|Publication number||US4321653 A|
|Application number||US 06/156,418|
|Publication date||Mar 23, 1982|
|Filing date||Jun 4, 1980|
|Priority date||Jul 16, 1979|
|Publication number||06156418, 156418, US 4321653 A, US 4321653A, US-A-4321653, US4321653 A, US4321653A|
|Original Assignee||Sakae Takahashi|
|Export Citation||BiBTeX, EndNote, RefMan|
|Patent Citations (4), Referenced by (22), Classifications (7)|
|External Links: USPTO, USPTO Assignment, Espacenet|
1. Field of the Invention
The present invention relates to a grounding device for vehicles adapted to be suspended from the vehicle frame to make contact with the ground, thereby to electrically ground the vehicle frame.
More specifically, the invention is concerned with a grounding device for vehicles which has a conductive flexible strip suspended from a vehicle frame and contacting at its lower end with the ground to ground leaked electricity, static electricity, lightning and the like. The conductive flexible strip suspended from the vehicle frame is made of a conductive resilient strip material such as of conductive rubber, resin or the like. The conductive flexible strip is provided at its upper end with a fixture for attaching the strip to the vehicle frame, in such a manner as to permit elongation, shrinkage and movement of the strip. The conductive resilient strip is further provided with a reflector member having the dual functions of weighting the strip downwardly and of a reflector for warning a following vehicle. Also, a conductive metal wire is embedded in the conductive resilient strip to ensure the electric grounding.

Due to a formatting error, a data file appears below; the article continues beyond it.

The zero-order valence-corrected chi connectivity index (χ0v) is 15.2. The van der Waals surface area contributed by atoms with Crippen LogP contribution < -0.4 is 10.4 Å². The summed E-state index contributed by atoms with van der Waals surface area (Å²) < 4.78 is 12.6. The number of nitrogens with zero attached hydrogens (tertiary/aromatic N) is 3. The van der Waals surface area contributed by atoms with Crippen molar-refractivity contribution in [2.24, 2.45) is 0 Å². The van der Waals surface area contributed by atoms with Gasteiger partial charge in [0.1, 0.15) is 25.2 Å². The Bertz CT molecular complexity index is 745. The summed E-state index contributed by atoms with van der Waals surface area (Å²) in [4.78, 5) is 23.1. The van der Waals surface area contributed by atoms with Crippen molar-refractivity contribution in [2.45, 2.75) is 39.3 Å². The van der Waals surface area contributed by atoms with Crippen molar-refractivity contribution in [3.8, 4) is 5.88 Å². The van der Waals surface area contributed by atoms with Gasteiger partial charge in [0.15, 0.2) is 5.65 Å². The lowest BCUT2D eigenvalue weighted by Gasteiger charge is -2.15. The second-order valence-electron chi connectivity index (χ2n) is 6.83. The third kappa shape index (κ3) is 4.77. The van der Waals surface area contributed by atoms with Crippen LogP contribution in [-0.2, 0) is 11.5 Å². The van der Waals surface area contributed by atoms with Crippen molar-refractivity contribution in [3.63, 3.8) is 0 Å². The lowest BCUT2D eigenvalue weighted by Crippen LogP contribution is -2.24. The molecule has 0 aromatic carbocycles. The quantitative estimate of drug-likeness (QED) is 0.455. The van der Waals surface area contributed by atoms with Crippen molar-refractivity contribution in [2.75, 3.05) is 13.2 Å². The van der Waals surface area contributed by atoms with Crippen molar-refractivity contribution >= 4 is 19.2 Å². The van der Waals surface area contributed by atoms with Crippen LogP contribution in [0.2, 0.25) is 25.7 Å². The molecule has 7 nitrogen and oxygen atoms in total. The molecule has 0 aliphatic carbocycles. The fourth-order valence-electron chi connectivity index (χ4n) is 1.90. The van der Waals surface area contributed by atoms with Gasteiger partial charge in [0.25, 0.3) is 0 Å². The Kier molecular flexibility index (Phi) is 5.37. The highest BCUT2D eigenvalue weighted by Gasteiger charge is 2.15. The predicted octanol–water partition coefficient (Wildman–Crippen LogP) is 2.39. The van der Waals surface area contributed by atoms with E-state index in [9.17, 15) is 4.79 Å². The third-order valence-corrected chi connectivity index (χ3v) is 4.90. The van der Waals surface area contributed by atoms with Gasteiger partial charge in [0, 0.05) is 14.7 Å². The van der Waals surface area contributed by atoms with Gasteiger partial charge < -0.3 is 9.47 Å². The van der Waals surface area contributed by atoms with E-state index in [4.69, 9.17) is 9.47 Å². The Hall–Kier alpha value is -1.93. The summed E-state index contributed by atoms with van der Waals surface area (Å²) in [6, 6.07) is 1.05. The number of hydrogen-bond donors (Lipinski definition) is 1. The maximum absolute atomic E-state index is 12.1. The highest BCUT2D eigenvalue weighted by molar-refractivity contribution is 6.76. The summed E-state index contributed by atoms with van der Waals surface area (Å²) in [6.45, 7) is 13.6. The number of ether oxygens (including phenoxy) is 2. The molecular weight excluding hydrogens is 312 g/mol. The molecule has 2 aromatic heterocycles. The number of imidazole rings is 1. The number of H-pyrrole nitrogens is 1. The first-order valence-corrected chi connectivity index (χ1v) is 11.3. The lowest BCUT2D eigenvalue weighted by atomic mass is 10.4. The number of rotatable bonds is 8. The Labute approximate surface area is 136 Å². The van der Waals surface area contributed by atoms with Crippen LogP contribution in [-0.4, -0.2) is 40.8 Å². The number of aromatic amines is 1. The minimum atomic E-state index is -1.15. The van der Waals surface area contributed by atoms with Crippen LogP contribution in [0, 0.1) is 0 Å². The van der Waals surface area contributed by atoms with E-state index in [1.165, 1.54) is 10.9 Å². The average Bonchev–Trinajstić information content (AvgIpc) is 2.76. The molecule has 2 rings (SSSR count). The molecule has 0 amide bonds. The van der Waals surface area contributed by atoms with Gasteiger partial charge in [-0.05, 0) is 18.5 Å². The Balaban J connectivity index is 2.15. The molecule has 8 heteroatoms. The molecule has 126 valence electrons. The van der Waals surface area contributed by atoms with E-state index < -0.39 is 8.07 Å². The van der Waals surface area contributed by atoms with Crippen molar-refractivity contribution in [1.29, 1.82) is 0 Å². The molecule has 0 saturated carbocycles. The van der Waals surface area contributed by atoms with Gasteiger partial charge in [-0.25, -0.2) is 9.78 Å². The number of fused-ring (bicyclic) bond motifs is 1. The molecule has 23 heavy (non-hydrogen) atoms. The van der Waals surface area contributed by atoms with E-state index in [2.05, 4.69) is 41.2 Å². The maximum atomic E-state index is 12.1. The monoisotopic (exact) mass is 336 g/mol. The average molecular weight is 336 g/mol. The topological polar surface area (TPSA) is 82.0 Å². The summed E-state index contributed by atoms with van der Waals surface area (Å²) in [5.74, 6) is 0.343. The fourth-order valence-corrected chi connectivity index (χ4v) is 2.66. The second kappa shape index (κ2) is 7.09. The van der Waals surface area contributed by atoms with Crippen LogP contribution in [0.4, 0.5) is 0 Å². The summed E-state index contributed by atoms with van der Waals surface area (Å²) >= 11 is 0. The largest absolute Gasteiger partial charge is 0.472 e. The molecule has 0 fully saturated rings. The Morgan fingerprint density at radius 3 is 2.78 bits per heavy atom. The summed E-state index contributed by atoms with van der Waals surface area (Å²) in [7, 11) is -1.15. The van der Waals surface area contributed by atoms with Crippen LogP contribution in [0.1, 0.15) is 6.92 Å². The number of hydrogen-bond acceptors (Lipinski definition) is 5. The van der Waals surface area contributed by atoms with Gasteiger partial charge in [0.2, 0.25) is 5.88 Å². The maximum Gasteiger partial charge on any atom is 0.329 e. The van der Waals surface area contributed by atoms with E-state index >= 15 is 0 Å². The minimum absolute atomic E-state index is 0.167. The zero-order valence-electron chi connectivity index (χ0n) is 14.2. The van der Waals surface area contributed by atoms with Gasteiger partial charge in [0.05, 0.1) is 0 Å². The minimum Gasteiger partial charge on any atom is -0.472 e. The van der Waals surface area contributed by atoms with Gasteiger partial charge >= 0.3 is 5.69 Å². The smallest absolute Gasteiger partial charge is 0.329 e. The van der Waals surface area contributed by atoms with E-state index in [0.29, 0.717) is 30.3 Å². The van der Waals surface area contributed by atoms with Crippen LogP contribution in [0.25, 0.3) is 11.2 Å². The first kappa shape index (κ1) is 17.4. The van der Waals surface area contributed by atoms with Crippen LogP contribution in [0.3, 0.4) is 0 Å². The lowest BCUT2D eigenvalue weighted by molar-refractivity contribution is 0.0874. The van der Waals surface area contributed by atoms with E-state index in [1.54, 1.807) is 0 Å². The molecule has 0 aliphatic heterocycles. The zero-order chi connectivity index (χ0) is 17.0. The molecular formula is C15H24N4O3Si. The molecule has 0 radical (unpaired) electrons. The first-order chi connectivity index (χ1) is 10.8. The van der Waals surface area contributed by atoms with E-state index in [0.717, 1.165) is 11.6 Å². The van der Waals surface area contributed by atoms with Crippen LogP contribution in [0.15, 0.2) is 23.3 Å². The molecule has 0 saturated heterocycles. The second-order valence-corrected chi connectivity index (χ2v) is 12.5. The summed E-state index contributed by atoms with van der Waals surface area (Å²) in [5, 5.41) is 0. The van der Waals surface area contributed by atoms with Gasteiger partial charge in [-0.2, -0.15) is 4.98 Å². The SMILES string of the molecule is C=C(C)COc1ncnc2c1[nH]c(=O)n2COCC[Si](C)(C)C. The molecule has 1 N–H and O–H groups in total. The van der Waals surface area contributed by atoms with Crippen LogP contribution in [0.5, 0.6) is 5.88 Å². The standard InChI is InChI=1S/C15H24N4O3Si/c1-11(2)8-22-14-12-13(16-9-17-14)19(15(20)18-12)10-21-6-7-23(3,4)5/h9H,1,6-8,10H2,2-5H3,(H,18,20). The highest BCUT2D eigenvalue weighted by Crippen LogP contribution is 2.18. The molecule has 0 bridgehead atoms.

2. Description of the Prior Art
Hitherto, safety grounding devices have been used for vehicles such as trucks carrying inflammable cargo such as gasoline. This type of safety grounding device has, as shown in FIG. 1 for example, a chain 3 suspended from the frame 2 of the automobile 1 for discharging the static electricity to the ground to prevent an electric charge from building up which could cause an accident.
This prior art safety grounding device making use of a chain can provide a good grounding of the vehicle frame, but the chain 3 is inevitably worn out rapidly or broken due to its bounding on the ground during running of the vehicle, often resulting in a grounding failure. Thus, in some cases, this type of safety grounding device cannot provide adequate grounding.
In addition, since the chain 3 is simply suspended from the frame 2 by virtue of its weight, the end of the chain 3 often bounces off the ground. Also, the chain can make only a point contact with the ground. For these reasons, the conventional chain type safety grounding device is often inadequate in grounding, its grounding effect resulting in an incomplete discharge of the electricity. Also, the electrostatic charge tends to build up until it finally results in an electrical discharge between the chain and the ground which produces noise in the vehicle radio.
In addition, conventional safety grounding devices employing a chain often suffer a grounding failure due to the deterioration of conductivity attributable to the accumulation of mud, dust, or the like on the links of the chain.
Further, the conventional prior art chain safety grounding device involves a danger of sparking between the chain and the ground during loading and unloading of gasoline at the gas station.
Also, vehicles are often equipped with various electrical instruments such as a starter motor, electronic fuel injection controller, running monitor, automatic door, microcomputer and so forth, all of which are grounded at their minus terminals. In consequence, the wiring of leads and circuits in the panel can impose a hazard of fire due to sparking, electric shock and the like if there is improper grounding. Also, with improper grounding, the vehicle frame can become electrically charged which can cause failure of the radio equipment.